For decades academic researchers have dueled over how to distinguish good teachers from bad ones. Some have zeroed in on using student test scores as a way of measuring which teachers are most effective. Critics have shown this measuring stick, called value-added measurement, to be deeply flawed.
So researchers have been going back to the drawing board, trying to prove that, no matter which measuring stick you use, the worst teachers usually end up teaching the most disadvantaged kids. Last month, one of the top researchers in this field, labor economist Dan Goldhaber, published a new study with some of the most convincing evidence yet.
His study, written with two colleagues, one at the American Institutes for Research (AIR), where Goldhaber is a vice president, and one at Macalester College, measured teacher quality in three different ways for every teacher in the state of Washington. They looked not only at student test score gains, but also at years of teacher experience and teacher licensing exam scores. Their study, “Uneven Playing Field? Assessing the Teacher Quality Gap Between Advantaged and Disadvantaged Students,” was published online in the journal Educational Researcher on June 29, 2015.
And no matter which of these three measures of teacher quality they used, guess what? They got the same result. Disadvantaged students across the state’s elementary, middle and high schools ended up with the worst teachers — the ones who not only produced the smallest test score gains, but also had the fewest years of experience and the lowest licensure exam scores. The researchers also defined student disadvantage in three different ways, by income, by race and by whether the kids were struggling academically. And again the Goldhaber team found the same results. Low income kids ended up with the worst teachers. Black, Hispanic and Native American kids ended up with the worst teachers. And low-achieving kids ended up with the worst teachers.
“For the most part, no matter how you split the data, I hesitate to use the word ‘worse,’ but teachers who are less qualified, or less effective, tend to be teaching more disadvantaged students,” said Goldhaber.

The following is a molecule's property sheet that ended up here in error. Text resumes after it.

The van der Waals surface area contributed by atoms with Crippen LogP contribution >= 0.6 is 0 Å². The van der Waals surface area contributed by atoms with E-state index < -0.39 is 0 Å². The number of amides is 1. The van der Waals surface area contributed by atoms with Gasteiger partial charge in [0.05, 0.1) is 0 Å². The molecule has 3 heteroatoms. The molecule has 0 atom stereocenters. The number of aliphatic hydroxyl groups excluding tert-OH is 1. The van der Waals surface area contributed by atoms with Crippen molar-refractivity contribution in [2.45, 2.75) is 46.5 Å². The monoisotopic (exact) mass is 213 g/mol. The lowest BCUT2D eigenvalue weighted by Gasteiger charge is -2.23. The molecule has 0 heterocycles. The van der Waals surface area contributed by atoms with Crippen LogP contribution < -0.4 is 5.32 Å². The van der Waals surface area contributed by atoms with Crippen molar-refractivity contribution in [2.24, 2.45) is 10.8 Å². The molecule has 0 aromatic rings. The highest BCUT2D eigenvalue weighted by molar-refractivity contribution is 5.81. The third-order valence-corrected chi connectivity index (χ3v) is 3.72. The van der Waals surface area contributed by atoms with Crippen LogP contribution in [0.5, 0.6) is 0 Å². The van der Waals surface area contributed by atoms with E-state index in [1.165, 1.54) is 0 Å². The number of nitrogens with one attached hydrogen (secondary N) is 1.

It was true between districts. For example, a district with more black and Hispanic students had lower-ranking teachers than a district with more white and Asian students.
And it was true within districts. That is, a school with more low-income students had lower-ranking teachers than a school with a wealthier student body in the same district.
Of course, not every disadvantaged student had an ineffective, novice teacher with weak qualifications. But when Goldhaber looked across the state, on average, that’s what he found.
Goldhaber also looked to see if this was happening within schools. But he didn’t find that classrooms with more minorities or low-income students had much worse teachers than other classrooms within the same school. The worst inequities were between schools within a district or between districts within the state.
Previous studies have found similar inequities in other states and school districts. But earlier research hadn’t looked at several measures of teacher quality at once over a large geographic area. Goldhaber looked only at Washington State, but believes the inequitable distribution of teachers is true across the nation. “I would be surprised if there were different results in different states,” he added.
To be sure, there will be critics who will dismiss the three measures in this study — student test scores, teacher experience and licensing scores — as imperfect measures of what makes a good teacher. And perhaps one could find an excellent novice, who scored poorly on the licensing exam, and whose students didn’t improve as much on tests as one might expect. But there are probably not many of them.
Goldhaber was among the researchers who testified in the Vergara case last year, currently on appeal, which would dismantle teacher tenure in California. He argued that the union’s seniority system for layoffs meant the neediest children got the worst teachers, as measured by his earlier “value-added” analysis of student test scores.
But this time, when I interviewed him, he didn’t call for the end of teacher tenure.
Instead, he says it’s a classic labor market problem. Teaching in poorer, minority schools is a tougher job, he says. “As teachers get more experience, they have more negotiating power, and they tend to go to more advantaged schools,” he explained.
His solution is simple: pay teachers more to teach in tougher schools, and you’ll lure better teachers to them.
This article also appeared here.